What Is a Gable Roof?

If this question is "peaking" your interest, read this guide on what they are, how they work and some popular variations.

There are many types of roofs that top our homes, and the popularity of each varies from region to region. Here in the Northeast, we’re big fans of the modest gable roof. It’s practical and offers a classic design that’s easy to work with.

But what exactly is a gable roof, and what makes them so practical? This guide will cover it all.

What Is a Gable Roof?

A gable roof has two sides that meet and form a ridge in the middle. The angle or slopes of the two planes can vary from house to house, with the ridge running parallel or perpendicular to the front of the house. They form a tell-tale triangle shape under the ridge on either end of the home. These triangle sections are commonly referred to as gable ends.


Gable roofs feature a wide range of materials. The joists and rafters are almost always made of dimensional lumber. The framing is sheathed with plywood, with underlayment material protecting it from leakage and the sun’s heat. The finished layer, commonly known as shingles, goes over the top of the underlayment.

Almost any roofing material will work for a gabled roof except rolled rubber. Asphalt shingles, slate shingles, metal roofing, stone-coated steel and solar tiles are all suitable. These materials overlap each other. Since gable roofs feature significant slopes, water runs down each shingle and onto the next, where it ultimately falls off the eave or into the gutter.

Rolled rubber roofing doesn’t work because it comes in wide, flexible sheets that act as sails in wind blowing across the surface. This will eventually tear off the rubber completely.

Pros and Cons of Gable Roofs

The gable roof is popular in some parts of the world and less appealing in others, because there are pros and cons to this design.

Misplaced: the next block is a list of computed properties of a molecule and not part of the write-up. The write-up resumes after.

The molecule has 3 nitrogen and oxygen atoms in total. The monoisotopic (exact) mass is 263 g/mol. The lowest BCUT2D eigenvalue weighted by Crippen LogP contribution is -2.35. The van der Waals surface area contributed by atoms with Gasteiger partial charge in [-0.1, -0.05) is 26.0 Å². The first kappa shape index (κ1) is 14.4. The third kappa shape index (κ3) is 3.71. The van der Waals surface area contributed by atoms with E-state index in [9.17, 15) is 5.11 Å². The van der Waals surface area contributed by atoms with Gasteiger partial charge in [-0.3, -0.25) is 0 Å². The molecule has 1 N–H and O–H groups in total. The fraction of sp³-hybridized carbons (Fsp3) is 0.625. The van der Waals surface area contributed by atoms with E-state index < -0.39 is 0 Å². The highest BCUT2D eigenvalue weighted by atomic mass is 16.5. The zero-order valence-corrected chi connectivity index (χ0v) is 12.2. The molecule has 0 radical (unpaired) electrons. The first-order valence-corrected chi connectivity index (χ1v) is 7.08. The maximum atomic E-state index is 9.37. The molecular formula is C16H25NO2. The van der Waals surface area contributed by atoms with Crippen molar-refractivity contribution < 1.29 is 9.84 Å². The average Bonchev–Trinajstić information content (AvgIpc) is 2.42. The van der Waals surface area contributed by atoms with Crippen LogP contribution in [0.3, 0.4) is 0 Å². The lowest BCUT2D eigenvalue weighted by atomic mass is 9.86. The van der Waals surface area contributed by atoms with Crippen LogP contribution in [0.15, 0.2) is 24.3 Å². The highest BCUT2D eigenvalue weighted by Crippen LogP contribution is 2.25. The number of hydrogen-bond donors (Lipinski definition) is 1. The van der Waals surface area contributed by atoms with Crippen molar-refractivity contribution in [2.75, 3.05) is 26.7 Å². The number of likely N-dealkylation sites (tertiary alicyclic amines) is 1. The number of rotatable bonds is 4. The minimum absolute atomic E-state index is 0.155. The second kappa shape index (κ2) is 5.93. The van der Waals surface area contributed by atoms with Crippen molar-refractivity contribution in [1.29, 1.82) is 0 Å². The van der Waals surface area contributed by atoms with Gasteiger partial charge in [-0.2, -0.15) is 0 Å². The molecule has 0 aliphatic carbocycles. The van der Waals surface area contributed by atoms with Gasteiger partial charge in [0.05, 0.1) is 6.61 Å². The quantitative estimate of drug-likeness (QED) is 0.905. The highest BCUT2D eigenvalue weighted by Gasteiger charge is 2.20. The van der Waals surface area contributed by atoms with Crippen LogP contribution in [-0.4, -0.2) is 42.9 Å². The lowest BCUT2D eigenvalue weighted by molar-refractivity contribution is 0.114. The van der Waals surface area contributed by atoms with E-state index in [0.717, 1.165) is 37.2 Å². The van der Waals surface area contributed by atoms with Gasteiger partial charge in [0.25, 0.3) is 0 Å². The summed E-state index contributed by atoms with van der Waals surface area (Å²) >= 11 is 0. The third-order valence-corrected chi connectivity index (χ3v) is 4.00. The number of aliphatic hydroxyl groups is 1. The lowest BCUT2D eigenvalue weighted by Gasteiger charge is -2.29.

• Gable roofs shed snow and rain well. This prevents leaks but also lessens the weight the roof must bear. In some areas of the country (like the snowy Northeast), shedding the weight of snow is the primary reason for its popularity.

  • Gable roofs are some of the simplest to frame and construct, using basic construction materials. These attributes make them less expensive during construction than other, more complicated designs.

  • Homeowners can select a wide range of compatible roofing materials. Options like asphalt, slate or solar shingles are on the table, as are stone-coated steel and metal roofing materials.

  • Gable roofs provide a lot of surface area for solar panels. Without complicated angles or several slopes to deal with, users in the Northern Hemisphere can install a large solar array as long as one of the planes faces south.


  • Gable roofs are not ideal in areas frequently exposed to high winds. These roofs tend to have a slight overhang that creates a triangle-shaped pocket under the eave. Strong winds from hurricanes or tornadoes that blow into this pocket can potentially peel the roof away from the house.

  • A gable roof over an attic is fine. But when it’s over a second-floor space, like in a Cape Cod-style home, it can diminish headspace. Homeowners may feel compelled to install dormers to increase the standing room and usable space in these floors.

  • While the gable roof is strong, there are sturdier options, like hip roofs (see below).

Gable Roof vs. Hip Roof

Like the gable roof, the hip roof is popular in certain parts of the country thanks to some unique characteristics.

A hip roof features four sloping planes. Two large planes that come together to form a ridge. Then two planes, one at either end of the ridge, slope down to the outer wall of the house. This gives the home a somewhat pyramid shape.